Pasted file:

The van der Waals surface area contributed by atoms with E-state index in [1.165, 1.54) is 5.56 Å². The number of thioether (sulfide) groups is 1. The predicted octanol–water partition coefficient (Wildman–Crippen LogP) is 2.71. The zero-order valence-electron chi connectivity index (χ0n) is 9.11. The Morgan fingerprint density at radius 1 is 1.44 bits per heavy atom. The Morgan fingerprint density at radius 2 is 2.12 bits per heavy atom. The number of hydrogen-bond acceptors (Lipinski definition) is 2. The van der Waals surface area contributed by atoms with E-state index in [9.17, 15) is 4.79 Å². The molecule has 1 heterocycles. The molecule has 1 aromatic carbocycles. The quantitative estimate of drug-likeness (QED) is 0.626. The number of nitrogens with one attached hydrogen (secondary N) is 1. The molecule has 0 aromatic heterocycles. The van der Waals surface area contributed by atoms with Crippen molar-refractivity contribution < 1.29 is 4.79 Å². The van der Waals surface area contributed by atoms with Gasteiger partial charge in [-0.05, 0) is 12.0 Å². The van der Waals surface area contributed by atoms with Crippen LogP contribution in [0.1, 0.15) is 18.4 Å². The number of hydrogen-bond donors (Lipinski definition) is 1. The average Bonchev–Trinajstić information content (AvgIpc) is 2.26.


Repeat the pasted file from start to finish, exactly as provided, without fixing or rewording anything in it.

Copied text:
The van der Waals surface area contributed by atoms with E-state index in [1.165, 1.54) is 5.56 Å². The number of thioether (sulfide) groups is 1. The predicted octanol–water partition coefficient (Wildman–Crippen LogP) is 2.71. The zero-order valence-electron chi connectivity index (χ0n) is 9.11. The Morgan fingerprint density at radius 1 is 1.44 bits per heavy atom. The Morgan fingerprint density at radius 2 is 2.12 bits per heavy atom. The number of hydrogen-bond acceptors (Lipinski definition) is 2. The van der Waals surface area contributed by atoms with E-state index in [9.17, 15) is 4.79 Å². The molecule has 1 heterocycles. The molecule has 1 aromatic carbocycles. The quantitative estimate of drug-likeness (QED) is 0.626. The number of nitrogens with one attached hydrogen (secondary N) is 1. The molecule has 0 aromatic heterocycles. The van der Waals surface area contributed by atoms with Crippen molar-refractivity contribution < 1.29 is 4.79 Å². The van der Waals surface area contributed by atoms with Gasteiger partial charge in [-0.05, 0) is 12.0 Å². The van der Waals surface area contributed by atoms with Crippen LogP contribution in [0.1, 0.15) is 18.4 Å². The number of hydrogen-bond donors (Lipinski definition) is 1. The average Bonchev–Trinajstić information content (AvgIpc) is 2.26.